The Australian Energy Market Commission is calling for submissions on proposed reforms to the way generators access and use the electricity transmission network. We are also seeking feedback on proposed changes to the charging arrangements which enable transmission businesses to recover the costs of building and maintaining transmission infrastructure, both within and between regions.

A huge amount of generation will be built in the national electricity market in the coming years, taking the place of ageing coal-fired power. With more generators seeking to connect, the transmission network is expected to become increasingly congested. 

To help deliver the right amount of new transmission infrastructure to meet future network needs, while keeping costs to consumers as low as possible, today’s consultation paper sets out recommended changes to the framework for transmission network access and charging.

Stakeholders are invited to comment on:

  • phased reforms to access arrangements, starting with dynamic regional pricing to reflect where network congestion is happening in real time, and moving to a system where generators are able to buy firm rights to use the transmission network or be compensated if they are constrained off
  • reforms to transmission charging arrangements, including those relating to inter-regional transmission. This includes looking at whether the cost of a particular interconnector is adequately attributed to the region which benefits from that interconnector.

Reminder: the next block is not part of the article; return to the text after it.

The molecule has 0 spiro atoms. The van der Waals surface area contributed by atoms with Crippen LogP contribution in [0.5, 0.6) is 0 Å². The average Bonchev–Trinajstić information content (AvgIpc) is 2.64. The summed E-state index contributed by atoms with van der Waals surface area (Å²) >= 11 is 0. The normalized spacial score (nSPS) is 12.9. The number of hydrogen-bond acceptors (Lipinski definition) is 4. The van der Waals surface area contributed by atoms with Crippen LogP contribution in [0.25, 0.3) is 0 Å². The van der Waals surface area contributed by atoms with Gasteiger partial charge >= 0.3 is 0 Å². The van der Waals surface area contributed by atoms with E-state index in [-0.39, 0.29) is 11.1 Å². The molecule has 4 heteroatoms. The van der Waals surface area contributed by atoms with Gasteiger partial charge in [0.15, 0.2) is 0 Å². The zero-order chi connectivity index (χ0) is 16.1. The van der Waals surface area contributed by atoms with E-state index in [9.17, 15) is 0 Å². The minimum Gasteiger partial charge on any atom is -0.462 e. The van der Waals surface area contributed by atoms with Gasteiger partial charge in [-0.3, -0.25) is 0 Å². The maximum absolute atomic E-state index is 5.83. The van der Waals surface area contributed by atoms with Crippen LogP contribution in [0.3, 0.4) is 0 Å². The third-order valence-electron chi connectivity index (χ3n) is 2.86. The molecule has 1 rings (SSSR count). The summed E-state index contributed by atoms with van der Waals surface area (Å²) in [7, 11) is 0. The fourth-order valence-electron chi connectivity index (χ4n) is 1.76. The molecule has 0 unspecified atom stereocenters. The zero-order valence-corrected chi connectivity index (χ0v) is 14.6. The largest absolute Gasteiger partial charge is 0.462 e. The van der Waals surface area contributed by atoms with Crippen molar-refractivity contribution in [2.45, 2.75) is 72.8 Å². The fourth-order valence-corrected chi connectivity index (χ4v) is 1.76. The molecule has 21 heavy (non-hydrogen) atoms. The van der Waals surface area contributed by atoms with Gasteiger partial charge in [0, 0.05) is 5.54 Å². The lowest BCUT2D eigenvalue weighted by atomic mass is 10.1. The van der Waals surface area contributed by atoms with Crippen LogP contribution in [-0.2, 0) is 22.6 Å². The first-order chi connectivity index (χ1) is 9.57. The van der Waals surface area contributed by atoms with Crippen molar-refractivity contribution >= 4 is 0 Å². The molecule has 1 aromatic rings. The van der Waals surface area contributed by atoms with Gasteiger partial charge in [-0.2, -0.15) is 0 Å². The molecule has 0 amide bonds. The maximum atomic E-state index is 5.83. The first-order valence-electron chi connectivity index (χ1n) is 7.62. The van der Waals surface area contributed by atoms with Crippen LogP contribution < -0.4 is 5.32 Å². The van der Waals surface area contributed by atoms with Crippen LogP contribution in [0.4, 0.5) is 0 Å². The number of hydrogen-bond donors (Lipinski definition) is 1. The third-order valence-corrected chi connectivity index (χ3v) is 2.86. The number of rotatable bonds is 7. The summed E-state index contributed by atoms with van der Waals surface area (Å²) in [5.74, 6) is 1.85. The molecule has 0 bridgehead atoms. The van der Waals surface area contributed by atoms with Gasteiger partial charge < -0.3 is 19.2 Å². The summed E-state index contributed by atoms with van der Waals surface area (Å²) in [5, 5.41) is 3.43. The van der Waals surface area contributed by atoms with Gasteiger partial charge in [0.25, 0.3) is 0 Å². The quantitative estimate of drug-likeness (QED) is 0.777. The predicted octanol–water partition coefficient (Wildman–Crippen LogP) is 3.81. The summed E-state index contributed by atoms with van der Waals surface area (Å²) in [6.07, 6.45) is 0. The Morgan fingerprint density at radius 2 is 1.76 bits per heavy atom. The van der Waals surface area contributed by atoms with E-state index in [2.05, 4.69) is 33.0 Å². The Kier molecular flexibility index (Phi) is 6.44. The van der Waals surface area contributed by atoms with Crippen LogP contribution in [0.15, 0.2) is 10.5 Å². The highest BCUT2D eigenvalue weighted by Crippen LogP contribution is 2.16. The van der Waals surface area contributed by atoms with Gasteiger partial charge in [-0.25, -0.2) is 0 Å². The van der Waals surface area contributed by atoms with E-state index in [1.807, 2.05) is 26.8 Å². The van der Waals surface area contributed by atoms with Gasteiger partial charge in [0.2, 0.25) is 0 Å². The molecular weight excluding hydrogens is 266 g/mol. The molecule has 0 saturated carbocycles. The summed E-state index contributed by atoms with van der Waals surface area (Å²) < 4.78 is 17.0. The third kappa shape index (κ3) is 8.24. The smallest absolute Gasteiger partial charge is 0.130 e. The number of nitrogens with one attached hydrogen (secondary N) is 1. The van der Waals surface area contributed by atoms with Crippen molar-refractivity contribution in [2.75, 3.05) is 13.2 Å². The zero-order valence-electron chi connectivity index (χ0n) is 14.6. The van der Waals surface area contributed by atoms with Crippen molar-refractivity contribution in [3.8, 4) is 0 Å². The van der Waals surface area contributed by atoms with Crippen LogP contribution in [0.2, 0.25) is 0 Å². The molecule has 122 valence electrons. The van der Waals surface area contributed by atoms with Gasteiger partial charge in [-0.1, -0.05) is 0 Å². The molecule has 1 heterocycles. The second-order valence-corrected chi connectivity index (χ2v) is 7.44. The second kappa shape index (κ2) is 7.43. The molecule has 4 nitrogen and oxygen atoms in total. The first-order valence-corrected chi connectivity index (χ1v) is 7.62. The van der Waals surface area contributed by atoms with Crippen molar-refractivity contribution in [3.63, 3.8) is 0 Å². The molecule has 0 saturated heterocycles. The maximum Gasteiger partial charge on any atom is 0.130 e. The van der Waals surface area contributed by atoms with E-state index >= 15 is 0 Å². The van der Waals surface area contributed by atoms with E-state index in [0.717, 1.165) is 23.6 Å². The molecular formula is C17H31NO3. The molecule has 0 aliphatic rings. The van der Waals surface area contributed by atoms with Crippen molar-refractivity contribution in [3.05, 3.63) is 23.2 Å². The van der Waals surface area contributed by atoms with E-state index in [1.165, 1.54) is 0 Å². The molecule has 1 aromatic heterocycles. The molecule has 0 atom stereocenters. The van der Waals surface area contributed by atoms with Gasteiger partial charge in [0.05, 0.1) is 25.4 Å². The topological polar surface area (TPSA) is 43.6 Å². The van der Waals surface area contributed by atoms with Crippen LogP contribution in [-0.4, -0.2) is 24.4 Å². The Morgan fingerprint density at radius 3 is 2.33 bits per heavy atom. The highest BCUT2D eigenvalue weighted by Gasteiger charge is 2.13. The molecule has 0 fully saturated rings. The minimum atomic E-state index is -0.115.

Submissions on the consultation paper are due by 29 March 2019. 

There will be further opportunities for stakeholder input on access and charging arrangements throughout the year, including public workshops. We aim to deliver the COAG Energy Council a final package of proposed regulatory changes in December 2019.

Media: Prudence Anderson, Communication Director, 0404 821 935 or DL (02) 8296 7817.


This work is part of the AEMC’s broader package of changes to the regulatory framework to support new investment in transmission networks in line with AEMO’s Integrated System Plan. Other key reforms in the package are:

  • streamlining the regulatory process for priority transmission projects – this is being progressed through rule change requests to the AEMC from the Energy Security Board
  • supporting the seamless integration of large-scale energy storage systems – this will be progressed through a rule change request from AEMO
  • embedding the Integrated System Plan in the regulatory framework through changes to the National Electricity Rules and National Electricity Law – this will be progressed by the Energy Security Board.

About the Integrated System Plan

AEMO’s Integrated System Plan, published in July 2018, sets out where and when network investment needs to happen to support the large amount of new generation connecting to the grid in the coming years. 

The COAG Energy Council asked the Energy Security Board to work with the market bodies - the AEMC, AEMO and Australian Energy Regulator - to make the Integrated System Plan “actionable”. 

The AEMC has developed a comprehensive reform package as part of that process. Our report on improving the coordination of investment in electricity generation and transmission, published in December 2018, sets out the nuts and bolts of how to deliver the Integrated System Plan. The report was developed in consultation with stakeholders and underpins the Energy Security Board’s vision for making the Integrated System Plan actionable.  

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